Mankind, or the human being, has fascinated me more than anything the last 10 years of my life. That fascination was the main reason for me going to Maasailand in the year 2000 to get closer to the birth place of us humans. I passed through Olduvai Gorge for example, which is commonly known as the Cradle of Mankind, and there´s definitely a specific feeling of belonging here. And since than, humans more than spectacular scenery, amazing culture or animals, has enlightened my wanderlust. This morning, when I started to read the morning papers, I read that a sister of ours, called Ardi, have been discovered, a vital link between the apes and humans in Afar, the Rift Valley in Ethiopia, of course. 4.4 million years old…now, that gives a lot of perspective on a lot of things! It is, still considered, that we humans as we are today are around 150 000 years old, so it took some time for us to develop to this interesting species that we are today!
But complicated as well, I still follow the developments in Yemen closely everyday. Regarding humans in Yemen, I read this editorial today called Suffering is the rule, not an exception. isn´t it amazing, really, even though we have the resources globally, still, to make everyone relatively content with being alive, we just don´t care, it seems like. This is so hard to understand. However, there´s always exceptions to the rule. everywhere. I am very privileged to know quite a few out of these amazing humans who spend there life’s thinking about how to find ways to help others. One of them is Jamie, who fully has understood that education is the only way, really, to give everybody the same opportunity to live.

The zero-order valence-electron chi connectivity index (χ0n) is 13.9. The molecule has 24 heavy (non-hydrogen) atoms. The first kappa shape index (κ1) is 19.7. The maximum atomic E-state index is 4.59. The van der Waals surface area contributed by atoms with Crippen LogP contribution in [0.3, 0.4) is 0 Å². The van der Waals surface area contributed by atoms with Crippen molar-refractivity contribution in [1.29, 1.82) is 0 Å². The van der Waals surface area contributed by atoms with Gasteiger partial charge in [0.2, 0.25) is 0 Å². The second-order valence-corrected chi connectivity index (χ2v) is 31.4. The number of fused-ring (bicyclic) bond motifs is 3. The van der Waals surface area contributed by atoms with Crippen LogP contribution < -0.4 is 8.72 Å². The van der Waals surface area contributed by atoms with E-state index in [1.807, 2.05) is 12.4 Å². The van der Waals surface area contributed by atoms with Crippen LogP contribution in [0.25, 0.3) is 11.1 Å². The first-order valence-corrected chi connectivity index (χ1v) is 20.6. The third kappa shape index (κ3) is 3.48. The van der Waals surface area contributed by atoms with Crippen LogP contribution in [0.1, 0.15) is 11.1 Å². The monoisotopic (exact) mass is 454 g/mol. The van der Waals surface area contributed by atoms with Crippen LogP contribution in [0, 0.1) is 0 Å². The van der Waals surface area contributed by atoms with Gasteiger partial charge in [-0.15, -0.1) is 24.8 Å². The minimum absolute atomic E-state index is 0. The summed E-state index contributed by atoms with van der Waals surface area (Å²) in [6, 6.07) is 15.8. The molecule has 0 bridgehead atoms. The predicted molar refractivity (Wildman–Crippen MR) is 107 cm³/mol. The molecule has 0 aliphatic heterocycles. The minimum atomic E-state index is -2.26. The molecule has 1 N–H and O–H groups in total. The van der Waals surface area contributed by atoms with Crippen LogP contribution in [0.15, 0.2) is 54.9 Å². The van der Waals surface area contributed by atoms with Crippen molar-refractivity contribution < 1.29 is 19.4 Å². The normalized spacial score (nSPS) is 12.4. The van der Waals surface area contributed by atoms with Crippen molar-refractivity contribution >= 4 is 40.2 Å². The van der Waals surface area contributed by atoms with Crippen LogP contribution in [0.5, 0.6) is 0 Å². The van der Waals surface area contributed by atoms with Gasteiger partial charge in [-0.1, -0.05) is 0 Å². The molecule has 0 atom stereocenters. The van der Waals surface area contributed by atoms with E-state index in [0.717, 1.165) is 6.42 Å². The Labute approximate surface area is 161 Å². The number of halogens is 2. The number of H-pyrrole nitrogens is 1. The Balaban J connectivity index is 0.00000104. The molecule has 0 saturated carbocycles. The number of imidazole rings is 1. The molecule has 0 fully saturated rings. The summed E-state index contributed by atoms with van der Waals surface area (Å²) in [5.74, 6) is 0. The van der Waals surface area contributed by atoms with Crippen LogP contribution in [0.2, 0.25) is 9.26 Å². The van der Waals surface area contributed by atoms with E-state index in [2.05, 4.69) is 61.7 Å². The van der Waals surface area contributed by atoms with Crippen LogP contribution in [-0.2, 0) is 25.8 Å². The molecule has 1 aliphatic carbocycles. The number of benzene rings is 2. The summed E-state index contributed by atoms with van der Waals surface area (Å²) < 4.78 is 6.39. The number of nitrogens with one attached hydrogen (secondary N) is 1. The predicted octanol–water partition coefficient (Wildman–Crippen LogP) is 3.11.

I met Jamie in London, in the exiting Soho district to discuss how to implement his ideas on the upcoming Expedition. Jamie is a laid-back, intelligent, soft spoken explorer of sorts, who has decided to move the class-room out into the bush! I am mean this is an amazing development of the resources we have today, to build bridges between cultures, educate and create opportunities. It just shows how far we´ve come since Ardi lived on this fantastic globe of ours.
So, my hope is that Jamie will be able to help the expedition with his expertise! Since I know that the potential to make a difference with an Expedition like this, is without limits.